BDawg62

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BDawg62 last won the day on December 27 2016

BDawg62 had the most liked content!

About BDawg62

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    Brewmaster in Training
  • Birthday 07/10/1962

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    Delaware, OH (Go Bucks) (Go Browns)

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  1. Looks right. Your final gravity will vary a point or 2 depending on your recipe. Anything from 1.008 to 1.012 is right about average for most Mr. Beer recipes.
  2. Completely normal, every fermentation looks different.
  3. How far is the gravity off and how does it taste? English yeast can be susceptible to a drop in temperature causing it to flocculate early. If it is too far off the S-04 is very hard if not impossible to get to restart. You may want to pitch some S-05 just to finish it. Since S-05 is a neutral yeast it shouldn't affect the flavors that the S-04 would have imparted.
  4. Because your local brew store does not sell Mr. Beer products and thus you aren't going to buy anything from him. The best is when you brew something good and take it to them to try and after they like it and ask what went into your recipe, you tell them Mr. Beer.
  5. What temperature do you currently have it at? Try to get it to 72 if not already there and then gently give it a stir. That may help and the warmer temperature at this point won't hurt anything.
  6. You will get little to no flavor from the juice. The best way to add citrus flavor is from the zest. You can either dry hop with zest or put it in the last 5 minutes of the boil (my prefered method).
  7. Hillbilly for "purchased" Check your Redneck dictionary
  8. Just a note as to ambient air temperatures. I keep my cooling chamber at about 60 degrees to maintain a 63 to 64 degree wort temperature during peak fermentation. Sometimes with a very vigorous fermentation, I have to go below 60 for ambient temps. Ice packs will work to maintain these temperatures but it will take some time to get it right for your setup. You are on the right track, but don't get discouraged on this first batch if it gets too warm on occasion. Also, I let the temperature slowly rise after 4 days to get to about 68 or 70 by day 7 so that fermentation can complete. Another tip is to precool your cooler, put a couple of icepacks in several hours ahead of time and then use fresh packs when you add your LBK.
  9. US-05 is a very neutral yeast. I had the cider taste in all of my batches until I quit using the MR. Beer yeast. Pitch the entire pack into a 2 gallon batch. It is near impossible to overpitch on a homebrew scale. US-05 is the same yeast as Wyeast 1056 and White Labs 001 (both liquid yeast). It will ferment very clean at lower temperatures. You say your temps are in line with where we say to be, what are those temps? Are they wort temps or ambient air temps? Also, are they measured using a probe that is insulated and taped to the side of your LBK or just what the Mr. Beer stick on thermometer says?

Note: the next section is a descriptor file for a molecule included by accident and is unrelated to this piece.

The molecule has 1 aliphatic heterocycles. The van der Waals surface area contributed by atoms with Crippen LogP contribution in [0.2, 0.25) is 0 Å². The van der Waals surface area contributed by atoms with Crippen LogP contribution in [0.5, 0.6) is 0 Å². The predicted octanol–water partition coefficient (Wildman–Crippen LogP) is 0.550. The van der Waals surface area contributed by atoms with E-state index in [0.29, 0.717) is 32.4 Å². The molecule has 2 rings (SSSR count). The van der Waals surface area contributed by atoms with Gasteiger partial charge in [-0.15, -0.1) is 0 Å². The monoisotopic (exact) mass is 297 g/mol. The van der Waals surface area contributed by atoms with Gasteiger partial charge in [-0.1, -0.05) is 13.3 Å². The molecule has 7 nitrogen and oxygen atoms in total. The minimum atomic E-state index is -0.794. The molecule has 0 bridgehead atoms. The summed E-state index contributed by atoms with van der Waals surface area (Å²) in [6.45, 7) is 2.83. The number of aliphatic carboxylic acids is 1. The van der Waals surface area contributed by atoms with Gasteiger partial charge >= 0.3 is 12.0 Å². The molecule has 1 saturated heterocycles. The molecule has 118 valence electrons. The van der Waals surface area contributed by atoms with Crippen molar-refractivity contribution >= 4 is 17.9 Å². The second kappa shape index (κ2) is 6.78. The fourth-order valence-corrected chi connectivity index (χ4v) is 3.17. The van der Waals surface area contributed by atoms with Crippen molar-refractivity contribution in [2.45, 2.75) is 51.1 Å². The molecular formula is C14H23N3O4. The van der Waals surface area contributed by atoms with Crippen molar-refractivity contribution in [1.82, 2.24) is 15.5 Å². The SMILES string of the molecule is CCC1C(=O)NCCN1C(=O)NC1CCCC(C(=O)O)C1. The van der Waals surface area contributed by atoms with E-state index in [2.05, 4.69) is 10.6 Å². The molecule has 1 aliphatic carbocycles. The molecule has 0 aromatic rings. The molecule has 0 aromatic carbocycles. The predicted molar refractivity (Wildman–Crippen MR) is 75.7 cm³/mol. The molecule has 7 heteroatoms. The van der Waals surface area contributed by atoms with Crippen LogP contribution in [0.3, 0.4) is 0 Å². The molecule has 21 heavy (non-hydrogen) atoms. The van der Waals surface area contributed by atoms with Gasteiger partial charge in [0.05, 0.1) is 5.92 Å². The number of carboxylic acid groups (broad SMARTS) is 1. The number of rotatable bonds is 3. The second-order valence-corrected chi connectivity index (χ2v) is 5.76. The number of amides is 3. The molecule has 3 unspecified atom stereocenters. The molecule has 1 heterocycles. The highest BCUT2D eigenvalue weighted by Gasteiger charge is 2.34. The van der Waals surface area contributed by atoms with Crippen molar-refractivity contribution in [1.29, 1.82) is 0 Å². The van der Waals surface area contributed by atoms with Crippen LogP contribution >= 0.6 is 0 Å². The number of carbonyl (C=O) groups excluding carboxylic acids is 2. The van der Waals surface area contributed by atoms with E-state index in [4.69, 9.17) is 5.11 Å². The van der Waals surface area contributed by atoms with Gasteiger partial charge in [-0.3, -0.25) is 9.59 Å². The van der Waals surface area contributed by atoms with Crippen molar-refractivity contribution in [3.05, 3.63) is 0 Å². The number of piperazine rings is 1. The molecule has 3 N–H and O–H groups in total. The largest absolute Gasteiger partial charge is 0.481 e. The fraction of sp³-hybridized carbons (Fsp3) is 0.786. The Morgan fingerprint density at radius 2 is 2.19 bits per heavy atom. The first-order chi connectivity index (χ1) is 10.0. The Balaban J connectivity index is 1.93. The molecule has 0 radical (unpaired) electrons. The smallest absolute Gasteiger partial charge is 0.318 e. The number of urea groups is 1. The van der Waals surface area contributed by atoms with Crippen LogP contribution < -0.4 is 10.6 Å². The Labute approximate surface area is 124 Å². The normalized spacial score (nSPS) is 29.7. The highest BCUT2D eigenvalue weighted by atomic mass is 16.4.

10. It is near impossible to overpitch yeast on a homebrew scale. I almost always grow my starters to double the recommended cell count and pitch the whole thing. I have even pitched triple the recommended cell count without issue.
  11. You made a beer without a doubt. The chiles will put off enough oil to keep the krausen from forming on top of the fermentation. If you bottle it and give it some time (6 months or so) the heat will go away to a point. Always remember that when you add spices to a beer think of how much you want to add and then cut that amount by at least half. Then if after you brew the batch there isn't enough for your liking adjust up on the next batch.
  12. I carb in my basement in a "carbonation chamber". Nothing fancy really. Just a Coleman cooler, a 50 light strand of Xmas lights and a temp controller. Put your beers to be carbonated in the cooler, spread the Xmas lights around in the cooler and then set your temp controller at 75. Beers are perfectly carbonated in 2 weeks. Remove beers from the cooler and store at basement temps of 62 to 68 (depending on season). Alternative to temp controller is a timer set to be on for 10 minutes per hour. Monitor the temperature and adjust accordingly. More time on in the winter and less time in the summer. Just try to keep the beers at a temperature below 80 degrees during this time.
  13. I typically brew 2.5 gallon all grain batches, the size just works for me. I use both dry and liquid yeast depending on the style that I am brewing. While liquid yeast is more expensive to purchase, I make starters for my batches and save 1/3 of it for future batches that again I will make a starter and save 1/3 of it. So that initial spend of $8 to $9 for the yeast can in some cases give me 5 batches of beer. I actually prefer liquid yeast most of the time. There just aren't enough varieties of dry yeast to match up to the different styles that I brew. Also note that depending on the age of the liquid yeast, you may have to make a starter just to have enough yeast for even a 2 gallon batch.
  14. I would leave it in the 70 degree room for about 4 weeks and then if possible find a cooler spot. Your beer will benefit from being stored at a cooler temperature for final conditioning. If you have a basement with temps in the low 60s that would be better.
  15. @MRB Tim, any update on this one?